The Caribou, also called caribou in North America, which is a species of large deer adapted to survive in a cold climate, with wide seasonal range, native to arid, sub-arctic, tundra and high mountain regions of north-central Canada, northern Alaska, and southern Quebec, eastern Washington state, northern United States. This includes both migratory and sedentary populations. Owing to similarities in behavior, both subspecies of this species exist in different parts of the wildlife world. However, there are marked differences in behavior and survival ability between the two populations, which have led to the decline of one subspecies, the Canadian caribou, in recent years.
Decline Caribou population had led to an increase in hunting pressure, especially on the part of hunters hoping to get a trophy elk. Inuit hunters, particularly, have been known to consider these animals their pride and joy. Hunting is considered illegal in many countries, especially in Canada and the United States, but has continued unabated in some areas. These factors have been cited as the leading cause for the decline in Caribou numbers.
Causes for reduction in Caribou population are many and varied; a combination of external and internal factors are said to lead to the decline. Some critics argue that the decline is a result of unnatural accumulation of excessive fat in the Caribou’s body, combined with development of a lack of natural prey in their range. In addition, increasing numbers of caribou are being trapped and sold for meat production; this practice results in significant rise in the number of newborn Caribou calves annually. This, combined with loss of wetlands and habitat enlargement, lead to increased conflict among the different herdsmen, causing lower quality beef and livestock. Another factor cited as a leading cause for reduction in Caribou population is poaching for fur trade.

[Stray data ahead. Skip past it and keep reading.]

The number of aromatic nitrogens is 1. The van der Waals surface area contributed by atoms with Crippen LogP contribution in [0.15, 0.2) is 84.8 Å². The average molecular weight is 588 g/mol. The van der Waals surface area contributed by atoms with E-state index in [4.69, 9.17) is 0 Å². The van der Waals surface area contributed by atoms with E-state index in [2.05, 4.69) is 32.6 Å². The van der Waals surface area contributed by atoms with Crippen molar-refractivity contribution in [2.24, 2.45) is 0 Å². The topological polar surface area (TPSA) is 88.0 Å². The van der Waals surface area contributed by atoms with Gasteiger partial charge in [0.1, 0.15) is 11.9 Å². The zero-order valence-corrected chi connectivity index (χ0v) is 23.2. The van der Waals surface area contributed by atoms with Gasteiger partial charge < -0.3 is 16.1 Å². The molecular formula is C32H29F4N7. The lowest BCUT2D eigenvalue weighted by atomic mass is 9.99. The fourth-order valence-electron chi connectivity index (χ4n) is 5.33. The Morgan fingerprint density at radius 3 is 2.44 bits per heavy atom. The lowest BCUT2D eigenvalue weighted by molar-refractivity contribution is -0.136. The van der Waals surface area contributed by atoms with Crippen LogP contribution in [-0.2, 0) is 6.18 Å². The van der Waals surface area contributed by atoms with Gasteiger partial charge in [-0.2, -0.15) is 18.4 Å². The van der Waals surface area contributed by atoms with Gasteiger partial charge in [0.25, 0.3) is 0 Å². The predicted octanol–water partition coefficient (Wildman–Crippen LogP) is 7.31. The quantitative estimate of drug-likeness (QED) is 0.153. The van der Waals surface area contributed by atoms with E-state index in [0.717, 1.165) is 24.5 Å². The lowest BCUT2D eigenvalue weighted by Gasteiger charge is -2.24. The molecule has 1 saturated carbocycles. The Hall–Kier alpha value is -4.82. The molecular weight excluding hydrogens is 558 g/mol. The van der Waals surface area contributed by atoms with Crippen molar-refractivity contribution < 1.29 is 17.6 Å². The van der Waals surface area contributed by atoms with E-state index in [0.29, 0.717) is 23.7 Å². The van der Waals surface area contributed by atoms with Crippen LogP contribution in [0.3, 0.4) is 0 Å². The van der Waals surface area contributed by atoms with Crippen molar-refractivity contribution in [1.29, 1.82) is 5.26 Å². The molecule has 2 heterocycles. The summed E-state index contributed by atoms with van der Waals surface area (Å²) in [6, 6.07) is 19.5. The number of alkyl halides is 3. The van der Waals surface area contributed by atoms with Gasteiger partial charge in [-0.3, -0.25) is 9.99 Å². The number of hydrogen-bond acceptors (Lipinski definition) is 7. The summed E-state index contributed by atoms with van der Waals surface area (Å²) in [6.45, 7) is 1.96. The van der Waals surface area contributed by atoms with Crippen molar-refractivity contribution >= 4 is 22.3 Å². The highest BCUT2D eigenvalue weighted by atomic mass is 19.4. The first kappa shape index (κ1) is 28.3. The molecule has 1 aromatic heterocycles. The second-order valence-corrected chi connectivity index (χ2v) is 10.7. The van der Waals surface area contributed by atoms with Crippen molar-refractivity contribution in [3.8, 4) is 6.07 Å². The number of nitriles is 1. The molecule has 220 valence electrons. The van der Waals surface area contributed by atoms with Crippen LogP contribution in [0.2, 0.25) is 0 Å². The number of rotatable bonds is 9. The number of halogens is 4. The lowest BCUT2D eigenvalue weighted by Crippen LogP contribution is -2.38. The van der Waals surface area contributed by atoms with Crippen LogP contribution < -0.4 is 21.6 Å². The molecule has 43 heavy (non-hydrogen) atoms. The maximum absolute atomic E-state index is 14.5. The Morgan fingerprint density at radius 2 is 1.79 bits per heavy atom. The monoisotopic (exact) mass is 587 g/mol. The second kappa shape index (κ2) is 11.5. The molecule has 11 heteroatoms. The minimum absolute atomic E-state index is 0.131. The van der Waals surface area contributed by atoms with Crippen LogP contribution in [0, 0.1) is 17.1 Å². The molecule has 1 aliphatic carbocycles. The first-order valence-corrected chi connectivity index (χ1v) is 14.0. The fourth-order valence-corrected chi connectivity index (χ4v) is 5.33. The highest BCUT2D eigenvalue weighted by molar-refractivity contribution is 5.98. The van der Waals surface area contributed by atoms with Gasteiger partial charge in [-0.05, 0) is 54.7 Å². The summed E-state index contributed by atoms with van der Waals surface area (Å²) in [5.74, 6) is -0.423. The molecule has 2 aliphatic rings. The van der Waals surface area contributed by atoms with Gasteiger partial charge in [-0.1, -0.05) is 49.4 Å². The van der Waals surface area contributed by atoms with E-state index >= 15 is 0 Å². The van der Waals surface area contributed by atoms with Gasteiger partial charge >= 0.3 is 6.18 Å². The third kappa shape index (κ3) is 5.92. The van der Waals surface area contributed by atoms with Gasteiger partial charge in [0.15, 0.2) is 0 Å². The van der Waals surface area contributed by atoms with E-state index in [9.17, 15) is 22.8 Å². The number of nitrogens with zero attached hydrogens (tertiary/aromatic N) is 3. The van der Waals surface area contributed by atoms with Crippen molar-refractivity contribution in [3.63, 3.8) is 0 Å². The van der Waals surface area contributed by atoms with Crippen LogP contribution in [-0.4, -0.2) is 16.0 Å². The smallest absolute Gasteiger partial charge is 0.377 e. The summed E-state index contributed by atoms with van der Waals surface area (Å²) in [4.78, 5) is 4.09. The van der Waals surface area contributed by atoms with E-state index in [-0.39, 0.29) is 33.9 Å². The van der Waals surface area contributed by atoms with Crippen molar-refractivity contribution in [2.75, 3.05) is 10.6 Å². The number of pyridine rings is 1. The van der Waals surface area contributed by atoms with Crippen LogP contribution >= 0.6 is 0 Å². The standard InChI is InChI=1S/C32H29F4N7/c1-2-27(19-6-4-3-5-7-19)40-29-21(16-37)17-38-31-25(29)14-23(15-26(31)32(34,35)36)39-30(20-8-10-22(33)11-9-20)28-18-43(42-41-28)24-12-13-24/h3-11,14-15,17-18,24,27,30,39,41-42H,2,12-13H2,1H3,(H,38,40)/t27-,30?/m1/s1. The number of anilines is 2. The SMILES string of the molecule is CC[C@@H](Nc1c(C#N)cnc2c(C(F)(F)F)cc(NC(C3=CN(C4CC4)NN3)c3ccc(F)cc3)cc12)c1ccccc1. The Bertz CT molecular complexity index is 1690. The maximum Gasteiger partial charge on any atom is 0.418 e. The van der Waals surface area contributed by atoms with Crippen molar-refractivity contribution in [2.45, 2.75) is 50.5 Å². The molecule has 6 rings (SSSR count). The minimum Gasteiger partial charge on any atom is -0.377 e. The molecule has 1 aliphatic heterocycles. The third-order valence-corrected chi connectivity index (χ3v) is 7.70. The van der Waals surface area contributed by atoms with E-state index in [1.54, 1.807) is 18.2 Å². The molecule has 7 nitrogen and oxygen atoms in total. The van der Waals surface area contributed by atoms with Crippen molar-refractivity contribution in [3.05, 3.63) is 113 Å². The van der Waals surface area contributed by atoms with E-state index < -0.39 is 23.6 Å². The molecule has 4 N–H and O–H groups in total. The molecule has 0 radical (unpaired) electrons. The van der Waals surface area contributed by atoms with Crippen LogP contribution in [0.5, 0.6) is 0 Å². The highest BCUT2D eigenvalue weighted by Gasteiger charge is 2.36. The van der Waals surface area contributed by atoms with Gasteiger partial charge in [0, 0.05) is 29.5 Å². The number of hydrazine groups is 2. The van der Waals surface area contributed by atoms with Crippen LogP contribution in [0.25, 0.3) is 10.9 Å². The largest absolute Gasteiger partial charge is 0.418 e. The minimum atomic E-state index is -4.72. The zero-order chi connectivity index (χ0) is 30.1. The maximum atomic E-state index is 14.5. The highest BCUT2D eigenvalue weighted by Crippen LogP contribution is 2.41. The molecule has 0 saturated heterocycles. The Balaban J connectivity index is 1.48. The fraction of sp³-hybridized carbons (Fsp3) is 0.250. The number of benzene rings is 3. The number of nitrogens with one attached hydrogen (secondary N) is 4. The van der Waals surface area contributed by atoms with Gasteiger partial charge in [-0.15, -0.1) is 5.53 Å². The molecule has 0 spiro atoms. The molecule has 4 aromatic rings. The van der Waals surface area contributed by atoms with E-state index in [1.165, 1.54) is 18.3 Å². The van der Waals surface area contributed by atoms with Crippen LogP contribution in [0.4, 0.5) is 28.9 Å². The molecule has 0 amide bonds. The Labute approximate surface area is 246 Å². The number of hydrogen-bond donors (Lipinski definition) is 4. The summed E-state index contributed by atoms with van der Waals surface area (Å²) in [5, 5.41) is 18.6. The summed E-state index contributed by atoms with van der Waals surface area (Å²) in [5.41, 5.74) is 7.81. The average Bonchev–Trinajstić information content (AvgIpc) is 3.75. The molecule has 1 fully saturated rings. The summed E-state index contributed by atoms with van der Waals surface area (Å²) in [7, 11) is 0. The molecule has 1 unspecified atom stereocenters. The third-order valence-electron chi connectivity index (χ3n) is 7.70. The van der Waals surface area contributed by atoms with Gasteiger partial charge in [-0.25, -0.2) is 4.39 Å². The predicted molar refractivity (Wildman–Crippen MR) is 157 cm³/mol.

Many experts believe that the primary responsibility of government in managing the Caribou is through regulation and monitoring. Through such programs, the government seeks to regulate the numbers of caribou, establish a control over trade in beef and other livestock, protect natural habitats and ensure adequate management of fishing and hunting. An effective management program should include strong penalties for hunters who are involved in activities that result in the death of a Caribou. A healthy Caribou population requires a balanced ecological system that is able to manage both the numbers of and fish and wildlife populations as well.
Managers can provide several important services to the community that they help. They can guide and/or manage hunting permits; determine when and how much time a hunter should spend on the ground following their kill; establish a stock assessment that will allow for proper stocking; and implement laws related to hunting. It is important for a manager to consider that Caribou are apex predators, which means that they have adapted biologically to survive. This adaptation also means that their life cycle is very short, with females staying together only for one year. In many parts of the North, this is the longest period of time they spend breeding.
The importance of Caribou management is most apparent at hatcheries where young calves are born. Without proper care and management, there is a good chance these innocent calves could become victims of poisoning, drowning or entanglement in electronic equipment. For this reason, Hatchery managers must be properly trained in order to handle these animals in an ethical and responsible manner. There are also rules that govern when a hunter can take a Caribou from one’s property. The hunter must be able to prove that it is legal to hunt a Caribou within the province and state in which they reside.